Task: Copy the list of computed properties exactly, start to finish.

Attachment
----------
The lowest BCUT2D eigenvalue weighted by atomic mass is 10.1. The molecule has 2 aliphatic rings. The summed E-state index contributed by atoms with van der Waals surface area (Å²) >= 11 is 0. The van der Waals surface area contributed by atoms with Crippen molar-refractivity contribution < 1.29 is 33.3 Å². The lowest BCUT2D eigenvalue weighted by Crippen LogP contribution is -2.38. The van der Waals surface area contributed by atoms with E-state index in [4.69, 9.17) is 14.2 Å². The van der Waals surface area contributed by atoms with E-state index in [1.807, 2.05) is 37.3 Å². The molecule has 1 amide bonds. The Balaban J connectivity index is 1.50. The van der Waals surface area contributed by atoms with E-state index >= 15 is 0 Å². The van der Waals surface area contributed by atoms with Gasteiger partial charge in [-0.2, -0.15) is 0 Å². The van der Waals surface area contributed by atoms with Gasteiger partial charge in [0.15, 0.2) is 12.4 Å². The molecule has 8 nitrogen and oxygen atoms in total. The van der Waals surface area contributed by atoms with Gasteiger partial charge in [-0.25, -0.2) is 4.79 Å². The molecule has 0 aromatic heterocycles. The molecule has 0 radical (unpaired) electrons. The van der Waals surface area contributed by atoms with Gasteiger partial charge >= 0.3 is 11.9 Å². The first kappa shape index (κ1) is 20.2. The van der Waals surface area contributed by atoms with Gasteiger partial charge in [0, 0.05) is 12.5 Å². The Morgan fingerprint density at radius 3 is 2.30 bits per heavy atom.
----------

The lowest BCUT2D eigenvalue weighted by atomic mass is 10.1. The molecule has 2 aliphatic rings. The summed E-state index contributed by atoms with van der Waals surface area (Å²) >= 11 is 0. The van der Waals surface area contributed by atoms with Crippen molar-refractivity contribution < 1.29 is 33.3 Å². The lowest BCUT2D eigenvalue weighted by Crippen LogP contribution is -2.38. The van der Waals surface area contributed by atoms with E-state index in [4.69, 9.17) is 14.2 Å². The van der Waals surface area contributed by atoms with E-state index in [1.807, 2.05) is 37.3 Å². The molecule has 1 amide bonds. The Balaban J connectivity index is 1.50. The van der Waals surface area contributed by atoms with E-state index >= 15 is 0 Å². The van der Waals surface area contributed by atoms with Gasteiger partial charge in [-0.2, -0.15) is 0 Å². The van der Waals surface area contributed by atoms with Gasteiger partial charge in [0.15, 0.2) is 12.4 Å². The molecule has 8 nitrogen and oxygen atoms in total. The van der Waals surface area contributed by atoms with Gasteiger partial charge in [-0.25, -0.2) is 4.79 Å². The molecule has 0 aromatic heterocycles. The molecule has 0 radical (unpaired) electrons. The van der Waals surface area contributed by atoms with Gasteiger partial charge >= 0.3 is 11.9 Å². The first kappa shape index (κ1) is 20.2. The van der Waals surface area contributed by atoms with Gasteiger partial charge in [0, 0.05) is 12.5 Å². The Morgan fingerprint density at radius 3 is 2.30 bits per heavy atom.